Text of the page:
Fridge / National Lampoon's Christmas Vacation

  • Fridge Brilliance: The incredibly-senile Aunt Bethany brings "presents" note  wrapped in "HAPPY BIRTHDAY" paper. Christmas is Jesus' birthday.
  • Could also count as Fridge Horror: Aunt Bethany asks Clark if his house is on fire, and Clark tiredly replies that it's just Christmas lights. It could be taken as a sign of her old age, but then I realized that the heat generated by the lights was actually causing the wood siding of the house to smolder, and she was smelling the smoke coming off of it!
  • Fridge Logic: The two kids have their own rooms. Russ has a bunk bed. So why are the two kids sleeping in the guest room while one set of grandparents sleeps in Russ's room? Are the grandparents not getting along or something?
    • It's mentioned by Clark and Ellen earlier that their parents DO NOT like each other hence why each pair of grandparents has their own room. The first scene with the grandparents shows them arguing with each other.
      • I believe the previous Troper meant aren't each set of grandparents (Clark's parents Clark Sr. and Nora and Ellen's parents Art and Frances) getting along. If they were, it'd make more sense for Grandma and Grandpa Whichever to share the guest room (and guest bed), Grandpa and Grandma Whoever to share Audrey's room and have Russ and Audrey use Russ's bunk beds, rather than having Russ and Audrey share the bed in guest room.
      • The Guest room bed is too small. Russell and Audrey are jammed next to each other (which granted, was for that joke) and they're tinier so there's no way Ellen's or Clark's parents would fit comfortably in there. Maybe they underestimated or always planned for Audrey to give up her bed...
    • When Clark is trapped in the attic, he accidentally punches a hole through the floor into Russ's room. Why doesn't he just climb out through the hole he just made? It's not like he could make it much worse.
      • I have ALWAYS wondered this.
      • It is possible that he couldn't fit between the ceiling and the bed.
      • He made the hole, saw the projector while he was standing there, then decided to check out some old family movies before he left. Unless I'm forgetting the series of events that seems most likely. Better answer: Rule of Funny. Also explains why the bed was about 6 inches from the ceiling.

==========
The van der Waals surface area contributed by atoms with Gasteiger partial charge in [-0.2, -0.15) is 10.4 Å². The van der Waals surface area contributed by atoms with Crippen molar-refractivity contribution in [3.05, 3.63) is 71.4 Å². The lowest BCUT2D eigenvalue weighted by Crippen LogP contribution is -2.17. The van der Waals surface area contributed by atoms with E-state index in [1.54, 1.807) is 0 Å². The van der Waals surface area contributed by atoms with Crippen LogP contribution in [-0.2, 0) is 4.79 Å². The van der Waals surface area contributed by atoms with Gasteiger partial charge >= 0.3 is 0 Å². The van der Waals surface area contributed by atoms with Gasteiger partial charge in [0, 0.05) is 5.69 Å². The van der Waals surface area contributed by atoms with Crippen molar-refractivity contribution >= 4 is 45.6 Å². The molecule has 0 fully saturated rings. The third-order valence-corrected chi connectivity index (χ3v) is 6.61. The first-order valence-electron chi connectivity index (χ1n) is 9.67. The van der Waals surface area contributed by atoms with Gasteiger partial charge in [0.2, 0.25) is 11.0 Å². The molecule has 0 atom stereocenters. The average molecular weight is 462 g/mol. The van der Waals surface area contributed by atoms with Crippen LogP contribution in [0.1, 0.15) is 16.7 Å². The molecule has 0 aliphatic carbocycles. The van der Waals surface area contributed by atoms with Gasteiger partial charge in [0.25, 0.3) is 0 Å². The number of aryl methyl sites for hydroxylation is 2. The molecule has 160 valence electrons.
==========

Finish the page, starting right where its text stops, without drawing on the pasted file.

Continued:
• How does Cousin Eddie know where to go in order to abduct Clark's boss? Clark simply mentions "Melody Lane" and "my boss," and Eddie comes back with the right guy. Even assuming that Melody Lane is a short street (which is a fair assumption, as it is made out to be an exclusive address), did Eddie go house to house? Does Eddie even know his kidnapping target's name? For that matter, the SWAT team zeroes in on Clark's house remarkably quickly, but admittedly Eddie's RV is an easily identified vehicle.
      • Clark mentioned his boss's full name (Frank Shirley) at the start of his now-famous rant. Eddie could've looked it up in a phone book or it's possible the Shirleys had their name on a mailbox or something. Shirley isn't that common a name, especially two on the same street.
      • Clark also mentions that Frank Shirley lives on "Melody Lane, with all the other rich people", making it out to be a very exclusive address. Cousin Eddie could easily have found him based on this information. Although, one has to wonder how he got past the community's security...
  • When Clark and Rusty are putting up the Christmas lights, Clark says that he's "always wanted to do this" implying that they've never decorated the house before. So why are the lights all tangled up? Shouldn't they be new lights?
    • It's not that he's never decorated the house, but that he's never decorated it to the extent he does in the movie.
  • Fridge Horror: Clark's not going to be able to afford that pool he wanted. His Christmas lights consumed so much power that they caused a blackout across town and another generator needed to be turned on at the plant. You can even see the electric meter start rapidly spinning after the lights turn on the first time. When the electric bill comes in, he can say goodbye to his Christmas bonus.
    • That's not taking into consideration all the damage sustained by the Griswolds' house and belongings throughout the movie; even if you don't adjust for inflation, they'd be looking at thousands of dollars' worth of repairs. And how much do you want to bet that the Chesters (the Griswolds' yuppie neighbors) will file a lawsuit against the family for all the property and emotional damage they suffered that holiday season?